Lupus in Men: Is it different?
One doubt most people have is if lupus occurs in men. Well, lupus can develop in anyone: male or female, of any age, including children, teenagers, and adults.
Many misinformation exists about lupus, and men with the disease may discover that people are often surprised to learn that they have it because of the incorrect belief that lupus only occurs in women.
Research suggests 1 in 10 of those with lupus are male. Men develop the same typical clinical manifestations of lupus as women, yet specific key symptoms may be more pronounced in men than in women. For example, when men with lupus have kidney involvement, it tends to be more severe.
Some studies show that men with lupus commonly experience:
1 Low blood count;
2 Cardiovascular (heart and blood vessels) complications;
3 Unexplained fever and weight loss;
4 Antiphospholipid antibodies (which can increase the risk of blood clots);
5 Renal (kidney) disease;
6 Serositis (inflammation of the serous membrane that often causes chest pain when taking a deep breath);
7 Extreme fatigue;
8 Pain or swelling in the joints;
9 Swelling in the hands, feet, or around the eye;
Experts don’t know what causes lupus or why it affects more women than men, but it and other autoimmune diseases do run in families. Certain ethnic groups — including African American, Asian American, Hispanics/Latino, and Pacific American — are at higher risk of developing lupus than the rest of the population.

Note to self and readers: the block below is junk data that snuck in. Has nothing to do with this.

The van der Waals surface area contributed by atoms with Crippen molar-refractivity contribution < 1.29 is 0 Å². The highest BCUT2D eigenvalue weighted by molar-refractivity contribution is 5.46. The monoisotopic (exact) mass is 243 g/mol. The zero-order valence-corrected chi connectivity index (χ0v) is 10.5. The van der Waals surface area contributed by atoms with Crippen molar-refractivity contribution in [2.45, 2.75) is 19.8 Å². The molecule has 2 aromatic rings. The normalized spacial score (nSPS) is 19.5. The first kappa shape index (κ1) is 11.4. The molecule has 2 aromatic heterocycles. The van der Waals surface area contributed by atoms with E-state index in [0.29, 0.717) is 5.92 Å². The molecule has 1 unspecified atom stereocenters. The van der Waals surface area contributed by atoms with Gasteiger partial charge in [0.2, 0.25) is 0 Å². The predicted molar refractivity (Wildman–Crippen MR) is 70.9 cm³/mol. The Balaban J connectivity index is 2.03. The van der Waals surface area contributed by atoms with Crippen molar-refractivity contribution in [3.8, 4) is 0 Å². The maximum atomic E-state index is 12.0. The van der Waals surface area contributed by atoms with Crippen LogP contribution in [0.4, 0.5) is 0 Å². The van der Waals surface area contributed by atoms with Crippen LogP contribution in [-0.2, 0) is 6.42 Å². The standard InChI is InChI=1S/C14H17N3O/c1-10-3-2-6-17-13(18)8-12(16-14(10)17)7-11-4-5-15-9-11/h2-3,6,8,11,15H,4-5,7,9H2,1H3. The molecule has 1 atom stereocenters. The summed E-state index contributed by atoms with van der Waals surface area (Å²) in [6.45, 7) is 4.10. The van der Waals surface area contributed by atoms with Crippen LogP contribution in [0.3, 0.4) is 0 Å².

Treatment for lupus in men is nearly identical to therapy in women. Having lupus doesn’t diminish your testosterone levels, ability to perform sexually, or potential to become a father.
However, certain medications used to treat lupus, such as cyclophosphamide (Cytoxan), can affect your testosterone levels and active sperm count, negatively impacting fertility. Therefore, it is essential to talk to your health care team early on and share your concerns about how certain medications may affect you.
Besides that, research suggests that men who have lupus experience a more severe form of the disease. Unfortunately, the scientific and research community does not have a shared and agreed-upon answer to why this appears to be the case.
And because of the false assumption by many that men do not get lupus, some men may find it harder to get a diagnosis of the disease despite presenting symptoms. In addition, some studies have found that men are often older than women at the time of diagnosis.
Diagnosing lupus is a challenge since no single test can give doctors a “yes” or “no” answer. Sometimes it can take months — or even years — to gather the correct information for a diagnosis. In addition, symptoms often change and come and go over time, making it hard to keep track of what is happening in your body. Men may have an even harder time getting a lupus diagnosis because of the false belief that only women can get the disease.
It is crucial to be your own most prominent advocate with your doctors to ensure you get the proper diagnosis and start a treatment plan. One of the best ways you can do that is to become knowledgeable of lupus symptoms and track what you’re experiencing carefully, so you can share them with your doctor.